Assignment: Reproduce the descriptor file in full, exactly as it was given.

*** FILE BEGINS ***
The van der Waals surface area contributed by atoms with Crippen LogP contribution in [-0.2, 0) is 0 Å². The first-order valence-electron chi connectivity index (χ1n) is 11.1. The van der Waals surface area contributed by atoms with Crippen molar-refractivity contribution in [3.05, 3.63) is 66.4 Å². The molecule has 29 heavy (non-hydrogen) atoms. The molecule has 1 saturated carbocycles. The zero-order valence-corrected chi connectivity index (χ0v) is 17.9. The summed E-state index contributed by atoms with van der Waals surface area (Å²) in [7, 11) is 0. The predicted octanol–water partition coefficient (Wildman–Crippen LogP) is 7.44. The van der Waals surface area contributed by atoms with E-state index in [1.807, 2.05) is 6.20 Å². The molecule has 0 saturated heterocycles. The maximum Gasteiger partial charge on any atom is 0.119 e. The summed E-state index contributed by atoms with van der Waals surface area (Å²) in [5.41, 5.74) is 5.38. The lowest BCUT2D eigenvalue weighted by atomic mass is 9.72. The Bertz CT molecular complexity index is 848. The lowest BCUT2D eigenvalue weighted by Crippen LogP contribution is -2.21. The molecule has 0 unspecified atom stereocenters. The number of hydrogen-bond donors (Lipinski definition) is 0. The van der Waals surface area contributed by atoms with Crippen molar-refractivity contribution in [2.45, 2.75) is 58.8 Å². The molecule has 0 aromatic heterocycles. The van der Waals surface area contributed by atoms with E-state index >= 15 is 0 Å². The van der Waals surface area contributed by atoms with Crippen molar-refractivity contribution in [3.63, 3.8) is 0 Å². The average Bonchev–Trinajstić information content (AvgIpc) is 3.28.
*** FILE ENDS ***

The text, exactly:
The van der Waals surface area contributed by atoms with Crippen LogP contribution in [-0.2, 0) is 0 Å². The first-order valence-electron chi connectivity index (χ1n) is 11.1. The van der Waals surface area contributed by atoms with Crippen molar-refractivity contribution in [3.05, 3.63) is 66.4 Å². The molecule has 29 heavy (non-hydrogen) atoms. The molecule has 1 saturated carbocycles. The zero-order valence-corrected chi connectivity index (χ0v) is 17.9. The summed E-state index contributed by atoms with van der Waals surface area (Å²) in [7, 11) is 0. The predicted octanol–water partition coefficient (Wildman–Crippen LogP) is 7.44. The van der Waals surface area contributed by atoms with E-state index in [1.807, 2.05) is 6.20 Å². The molecule has 0 saturated heterocycles. The maximum Gasteiger partial charge on any atom is 0.119 e. The summed E-state index contributed by atoms with van der Waals surface area (Å²) in [5.41, 5.74) is 5.38. The lowest BCUT2D eigenvalue weighted by atomic mass is 9.72. The Bertz CT molecular complexity index is 848. The lowest BCUT2D eigenvalue weighted by Crippen LogP contribution is -2.21. The molecule has 0 unspecified atom stereocenters. The number of hydrogen-bond donors (Lipinski definition) is 0. The van der Waals surface area contributed by atoms with Crippen molar-refractivity contribution in [2.45, 2.75) is 58.8 Å². The molecule has 0 aromatic heterocycles. The van der Waals surface area contributed by atoms with E-state index >= 15 is 0 Å². The van der Waals surface area contributed by atoms with Crippen molar-refractivity contribution in [3.63, 3.8) is 0 Å². The average Bonchev–Trinajstić information content (AvgIpc) is 3.28.